‘We allow ten extra men per battalion for wastage,’ an officer told me. Relatively few of the casualties on the glacier are chalked up to hostile fire: the environment imposes a heavier toll on both sides than do the guns of either army. Every year some 1,000 Indian soldiers are believed to sustain injuries on the glacier — about the equivalent of an infantry battalion.

The basic equipment for every Indian soldier on the glacier costs Rs 60,000 — about eleven times what the average Indian can expect to earn in a year. An expert once calculated that every chapatti eaten by a Pakistani soldier on the Siachen glacier bears a cost of about Rs 450 (roughly the average monthly wage for the country).

The Siachen glacier, a senior officer told me, costs India the equivalent of about 20 million U.S. dollars per day: this adds up, in the course of a year, to about one billion dollars — about one-tenth of the country’s entire defence budget. Pakistan’s costs are much lower but still substantial. The total cost of the Siachen conflict is probably of the same order of magnitude as that of the nuclear programmes of India and Pakistan combined. If the money spent on the glacier were to be divided up and handed out to the people of India and Pakistan, every household in both countries would be able to go out and buy a new cooking stove or a bicycle.

In 1992, there were signs that both countries had reached an agreement on a simultaneous disengagement from Siachen. It was India reportedly that torpedoed the agreement. The diplomats who had negotiated the settlement were told by top politicians: ‘A retreat from Siachen will look bad in an election year.’ The election came and went leaving the soldiers still at their posts.

We spent a night at a base close to the glacier. In the evening, in the mess, I said to a group of junior officers, ‘Do you think the glacier serves any purpose for either country?’

One of the officers laughed. ‘You know,’ he said, ‘once, while climbing an ice face, I asked myself exactly the same thing.’ Another officer added quickly: ‘But of course we have to stay.’ ‘Why?’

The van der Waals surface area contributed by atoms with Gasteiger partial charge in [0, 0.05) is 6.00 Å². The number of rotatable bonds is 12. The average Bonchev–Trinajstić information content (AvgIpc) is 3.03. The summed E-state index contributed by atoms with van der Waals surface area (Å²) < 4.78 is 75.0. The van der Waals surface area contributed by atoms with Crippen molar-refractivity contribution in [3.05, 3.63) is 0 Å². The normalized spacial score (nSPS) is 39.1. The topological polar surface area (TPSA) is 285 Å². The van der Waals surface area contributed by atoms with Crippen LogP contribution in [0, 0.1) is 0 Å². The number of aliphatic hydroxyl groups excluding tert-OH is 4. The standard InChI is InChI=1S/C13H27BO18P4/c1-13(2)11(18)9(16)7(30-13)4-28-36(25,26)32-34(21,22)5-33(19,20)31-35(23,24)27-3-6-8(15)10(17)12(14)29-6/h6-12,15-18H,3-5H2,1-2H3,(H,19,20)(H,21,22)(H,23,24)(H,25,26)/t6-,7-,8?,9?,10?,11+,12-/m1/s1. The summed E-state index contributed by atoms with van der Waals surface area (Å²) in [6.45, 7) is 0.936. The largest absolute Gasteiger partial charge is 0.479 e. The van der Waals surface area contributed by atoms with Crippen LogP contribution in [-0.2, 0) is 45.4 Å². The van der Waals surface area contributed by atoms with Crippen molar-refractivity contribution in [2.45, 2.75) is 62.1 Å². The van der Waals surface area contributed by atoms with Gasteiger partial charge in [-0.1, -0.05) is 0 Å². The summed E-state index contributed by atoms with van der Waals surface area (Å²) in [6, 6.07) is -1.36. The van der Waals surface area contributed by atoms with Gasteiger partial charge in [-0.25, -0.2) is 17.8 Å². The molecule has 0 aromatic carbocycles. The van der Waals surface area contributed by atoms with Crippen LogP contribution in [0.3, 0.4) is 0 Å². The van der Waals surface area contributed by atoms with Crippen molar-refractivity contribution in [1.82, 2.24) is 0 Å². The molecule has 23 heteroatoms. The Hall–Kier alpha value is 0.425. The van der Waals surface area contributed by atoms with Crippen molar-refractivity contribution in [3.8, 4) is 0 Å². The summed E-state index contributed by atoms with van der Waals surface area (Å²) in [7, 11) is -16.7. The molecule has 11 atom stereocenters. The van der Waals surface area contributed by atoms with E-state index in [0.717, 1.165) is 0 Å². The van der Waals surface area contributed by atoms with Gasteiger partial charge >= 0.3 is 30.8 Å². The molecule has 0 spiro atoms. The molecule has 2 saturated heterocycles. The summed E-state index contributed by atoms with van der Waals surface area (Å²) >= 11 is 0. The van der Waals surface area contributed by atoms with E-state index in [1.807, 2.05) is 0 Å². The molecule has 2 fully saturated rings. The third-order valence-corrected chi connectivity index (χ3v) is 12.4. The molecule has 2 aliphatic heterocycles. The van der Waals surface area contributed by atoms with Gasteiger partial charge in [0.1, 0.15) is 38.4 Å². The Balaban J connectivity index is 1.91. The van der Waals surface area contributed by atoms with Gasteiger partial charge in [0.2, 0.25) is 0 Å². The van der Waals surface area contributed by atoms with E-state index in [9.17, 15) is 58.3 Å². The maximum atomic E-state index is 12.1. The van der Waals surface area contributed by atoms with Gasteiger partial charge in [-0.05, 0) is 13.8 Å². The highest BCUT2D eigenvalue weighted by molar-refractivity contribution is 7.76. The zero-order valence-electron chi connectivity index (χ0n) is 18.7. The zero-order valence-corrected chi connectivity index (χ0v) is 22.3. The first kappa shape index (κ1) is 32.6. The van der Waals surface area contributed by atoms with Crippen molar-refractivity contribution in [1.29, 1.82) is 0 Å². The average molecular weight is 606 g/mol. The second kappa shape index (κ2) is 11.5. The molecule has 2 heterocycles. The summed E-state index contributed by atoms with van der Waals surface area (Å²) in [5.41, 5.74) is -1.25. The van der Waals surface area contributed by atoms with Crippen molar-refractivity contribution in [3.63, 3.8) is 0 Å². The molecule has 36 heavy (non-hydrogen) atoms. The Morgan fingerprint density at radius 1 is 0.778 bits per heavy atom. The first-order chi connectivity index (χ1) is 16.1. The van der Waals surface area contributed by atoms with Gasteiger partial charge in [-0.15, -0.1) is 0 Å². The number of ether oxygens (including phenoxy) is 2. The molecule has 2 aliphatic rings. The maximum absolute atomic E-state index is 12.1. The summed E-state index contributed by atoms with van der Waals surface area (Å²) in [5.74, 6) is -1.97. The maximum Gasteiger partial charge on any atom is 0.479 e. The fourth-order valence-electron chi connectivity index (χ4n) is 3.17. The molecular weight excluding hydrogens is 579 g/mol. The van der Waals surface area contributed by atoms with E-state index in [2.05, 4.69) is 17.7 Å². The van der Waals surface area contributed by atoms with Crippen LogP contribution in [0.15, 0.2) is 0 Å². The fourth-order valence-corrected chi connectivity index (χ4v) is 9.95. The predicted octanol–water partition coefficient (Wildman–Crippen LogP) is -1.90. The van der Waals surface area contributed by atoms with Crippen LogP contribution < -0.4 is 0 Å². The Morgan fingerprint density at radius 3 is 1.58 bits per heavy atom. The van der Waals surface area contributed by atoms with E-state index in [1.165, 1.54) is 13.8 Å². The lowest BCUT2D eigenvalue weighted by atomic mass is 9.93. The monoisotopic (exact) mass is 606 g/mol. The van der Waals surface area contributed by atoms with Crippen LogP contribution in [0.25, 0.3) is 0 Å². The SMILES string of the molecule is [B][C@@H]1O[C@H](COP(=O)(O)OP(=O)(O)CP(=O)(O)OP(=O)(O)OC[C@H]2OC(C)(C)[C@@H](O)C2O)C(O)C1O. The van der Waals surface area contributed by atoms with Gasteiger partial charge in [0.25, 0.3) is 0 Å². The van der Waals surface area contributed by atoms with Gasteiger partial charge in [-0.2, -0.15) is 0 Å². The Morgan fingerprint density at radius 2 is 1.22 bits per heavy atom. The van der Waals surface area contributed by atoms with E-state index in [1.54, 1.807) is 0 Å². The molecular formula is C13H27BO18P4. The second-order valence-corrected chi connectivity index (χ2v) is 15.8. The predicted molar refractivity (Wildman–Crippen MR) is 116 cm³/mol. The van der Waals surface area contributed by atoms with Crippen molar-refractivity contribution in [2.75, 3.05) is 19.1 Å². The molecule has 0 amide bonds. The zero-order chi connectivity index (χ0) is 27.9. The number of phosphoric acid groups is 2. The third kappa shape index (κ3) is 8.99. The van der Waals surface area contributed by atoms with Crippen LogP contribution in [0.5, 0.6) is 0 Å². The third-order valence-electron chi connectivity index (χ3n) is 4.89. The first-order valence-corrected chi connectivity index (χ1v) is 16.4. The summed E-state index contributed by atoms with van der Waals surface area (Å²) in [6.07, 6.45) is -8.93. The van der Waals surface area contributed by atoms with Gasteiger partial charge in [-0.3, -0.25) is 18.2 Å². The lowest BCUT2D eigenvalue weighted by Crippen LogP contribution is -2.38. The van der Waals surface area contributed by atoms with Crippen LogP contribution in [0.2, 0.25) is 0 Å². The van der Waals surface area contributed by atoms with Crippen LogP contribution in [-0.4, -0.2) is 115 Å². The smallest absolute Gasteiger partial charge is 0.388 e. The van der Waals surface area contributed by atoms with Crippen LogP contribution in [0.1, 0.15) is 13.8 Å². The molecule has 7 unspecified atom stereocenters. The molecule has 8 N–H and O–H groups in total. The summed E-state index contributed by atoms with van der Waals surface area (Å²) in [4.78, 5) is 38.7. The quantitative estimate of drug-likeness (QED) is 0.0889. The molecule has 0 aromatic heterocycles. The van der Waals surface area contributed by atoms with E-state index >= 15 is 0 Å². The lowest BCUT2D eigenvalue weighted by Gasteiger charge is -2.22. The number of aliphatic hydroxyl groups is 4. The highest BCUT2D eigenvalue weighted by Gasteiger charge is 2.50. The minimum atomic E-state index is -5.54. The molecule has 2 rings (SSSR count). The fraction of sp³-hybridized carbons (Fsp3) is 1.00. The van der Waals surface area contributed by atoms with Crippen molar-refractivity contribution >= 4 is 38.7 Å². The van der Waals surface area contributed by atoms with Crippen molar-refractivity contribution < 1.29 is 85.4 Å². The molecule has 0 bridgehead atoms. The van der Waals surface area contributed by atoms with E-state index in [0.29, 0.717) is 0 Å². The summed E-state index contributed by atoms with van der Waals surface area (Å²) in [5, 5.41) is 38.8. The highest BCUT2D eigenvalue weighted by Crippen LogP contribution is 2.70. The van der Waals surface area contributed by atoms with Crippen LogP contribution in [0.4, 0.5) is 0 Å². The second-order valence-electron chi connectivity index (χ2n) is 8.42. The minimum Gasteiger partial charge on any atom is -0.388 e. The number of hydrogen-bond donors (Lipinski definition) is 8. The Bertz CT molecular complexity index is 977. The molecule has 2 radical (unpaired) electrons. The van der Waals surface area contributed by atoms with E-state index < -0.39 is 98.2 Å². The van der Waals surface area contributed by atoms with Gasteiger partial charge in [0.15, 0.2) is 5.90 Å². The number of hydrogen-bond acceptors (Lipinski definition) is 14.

‘National prestige — this is where India, Pakistan and China meet. We have to hang on, at all costs.’

I was interested to note that Indian soldiers always spoke of their Pakistani counterparts with detachment and respect. Usually they referred to the other side collectively as ‘He’; sometimes they used the term dushman, ‘enemy’. I never once heard any soldier utter a denigratory epithet of any kind.

‘Most of us here are from north India,’ a bluntly spoken major said to me. ‘We have more in common with the Pakistanis, if you don’t mind my saying so, than we do with South Indians or Bengalis.’

One morning, in a Cheetah helicopter, I followed Fernandes through the gorges that lead up to the glacier. It was cloudy and the brilliant colours of the rockfaces had the blurred quality of a water-washed print. There was a majesty to the landscape the like of which I had never seen before.

We dipped and turned through a sand-braided river valley, trying to make our way up to a post on the glacier. The men at the post, the pilot said, were waiting eagerly for Fernandes. Before him no Defence Minister had ever thought to pay the glacier a visit.